patent in the FMCG

Patents in FMCG

Fast Moving Consumer Goods

In today’s era, consumer goods are going around the market and manufacturing at an expeditious and large scale. The term FMCG refers to Fast-moving Consumer Goods, which is the largest segment of consumer goods. FMCG sector is the fourth largest sector in the Indian Economy where personal care and household accounting for 50 percent of FMCG sales in India[1].

Companies utilize the patent system to protect their products in their respective jurisdiction and by doing so, these companies have more leverage with the supermarket and the retailers they supply.

Basically, the fast-moving consumer goods are divided into three categories:

  1. Durable Goods
  2. Non-durable Goods
  3. Services

These goods have a limited shelf life, perishable in nature, and are sold quickly but at a relatively lower cost due to high consumer demand. (Example: packed food, soft drinks, etc.). 

Patents and FMCG Sector

The FMCG Sector all in all is imperative to analyze at this juncture because of the high volumes of sales involved in this industry at any stage during a specific point of time. In the FMCG Sector, the profit earned on an individual component isn’t a lot but the gross profits which are so maid in this regard is exceptionally good.

On the other hand, patent law plays an important role in providing the exclusive right to the inventors over their inventions[2] which are so capable of industrial application, are novel or new in nature and have an element of inventive step in it.[3] Such an invention would be qualified to be granted a patent if the specific invention has a written description. In India, the patent law is regulated by the Indian Patent Act, 1970.

The patenting of the products in the FMCG Sector is an incredibly strenuous deliberation. The patents are used generally at the product development stage.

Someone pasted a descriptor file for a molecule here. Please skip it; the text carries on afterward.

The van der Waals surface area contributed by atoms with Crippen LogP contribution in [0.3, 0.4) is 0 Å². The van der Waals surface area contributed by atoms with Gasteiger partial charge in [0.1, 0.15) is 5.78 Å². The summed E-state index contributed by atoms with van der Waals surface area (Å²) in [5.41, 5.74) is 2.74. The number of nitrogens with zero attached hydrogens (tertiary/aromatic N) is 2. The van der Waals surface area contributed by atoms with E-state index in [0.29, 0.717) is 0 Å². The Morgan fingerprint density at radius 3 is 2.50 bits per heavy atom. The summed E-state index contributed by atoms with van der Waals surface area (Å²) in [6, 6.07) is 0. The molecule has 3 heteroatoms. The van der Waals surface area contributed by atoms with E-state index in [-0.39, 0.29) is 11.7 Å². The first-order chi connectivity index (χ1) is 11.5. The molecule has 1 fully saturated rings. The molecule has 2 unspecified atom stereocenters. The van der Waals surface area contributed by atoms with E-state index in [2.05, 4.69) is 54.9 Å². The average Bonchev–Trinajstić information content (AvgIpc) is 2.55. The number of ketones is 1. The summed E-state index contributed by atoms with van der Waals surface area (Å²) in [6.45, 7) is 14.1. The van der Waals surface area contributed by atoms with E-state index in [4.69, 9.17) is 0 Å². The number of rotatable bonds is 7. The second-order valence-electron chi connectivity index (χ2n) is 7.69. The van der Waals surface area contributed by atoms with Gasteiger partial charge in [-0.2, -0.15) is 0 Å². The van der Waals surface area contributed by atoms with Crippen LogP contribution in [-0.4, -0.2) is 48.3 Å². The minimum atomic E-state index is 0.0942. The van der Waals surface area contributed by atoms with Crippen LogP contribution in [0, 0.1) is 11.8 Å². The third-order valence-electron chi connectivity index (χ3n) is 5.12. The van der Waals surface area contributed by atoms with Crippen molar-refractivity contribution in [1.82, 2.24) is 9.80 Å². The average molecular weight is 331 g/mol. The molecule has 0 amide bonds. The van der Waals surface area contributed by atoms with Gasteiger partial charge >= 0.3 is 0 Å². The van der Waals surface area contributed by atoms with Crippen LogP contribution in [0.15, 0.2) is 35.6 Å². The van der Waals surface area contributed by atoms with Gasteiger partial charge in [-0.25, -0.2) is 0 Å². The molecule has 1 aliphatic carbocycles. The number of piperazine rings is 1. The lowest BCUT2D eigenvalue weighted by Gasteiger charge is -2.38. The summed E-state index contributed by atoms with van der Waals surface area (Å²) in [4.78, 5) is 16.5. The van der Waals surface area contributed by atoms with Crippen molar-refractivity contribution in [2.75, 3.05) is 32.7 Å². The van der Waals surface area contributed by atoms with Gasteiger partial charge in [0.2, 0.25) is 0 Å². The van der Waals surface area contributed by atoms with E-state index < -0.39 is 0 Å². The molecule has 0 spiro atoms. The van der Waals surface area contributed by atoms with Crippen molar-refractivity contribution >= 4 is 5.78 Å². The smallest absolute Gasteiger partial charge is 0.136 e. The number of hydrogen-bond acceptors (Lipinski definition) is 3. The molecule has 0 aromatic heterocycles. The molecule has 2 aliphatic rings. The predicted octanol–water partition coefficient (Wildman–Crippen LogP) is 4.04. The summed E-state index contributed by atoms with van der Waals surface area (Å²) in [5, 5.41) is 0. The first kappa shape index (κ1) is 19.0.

In today’s era, several corporations are working towards proving their goods distinctive element from that of the present state of prior art in the market. The same can be understood well through the case study of consumer goods giant Colgate-Palmolive. The corporation worked on getting a European patent of the age old Indian traditional knowledge. It was an attempt to patent a mouthwash formula containing herb extracts, used in traditional medicines to cure oral diseases.[4] In the pertinent situation, the statement released by India (CSIR-TKDL) enunciated upon the aspect of “Traditional Knowledge Digital Library of Council of Scientific & Industrial Research (CSIR-TKDL) had submitted proof in the form of references from ancient books, which said the herb and its extracts of Myristica Fragrans were used for oral diseases in Indian systems of medicine”.[5]

The role of IP in the FMCG Industry is quite extensive and majorly free from discrepancies. The types of patents that are relevant in the food industry are utility patents. They can be obtained for a food recipe, food composition, or cooking techniques. The case of Tata Global Beverages Limited and. Hindustan Unilever Limited proves to be a testament to the discrepancy in patenting through the use of a process for the preparation of flavored herbal tea. However, at this juncture, the plaintiff failed to get a patent on the method of preparation of the herbal tea.[6]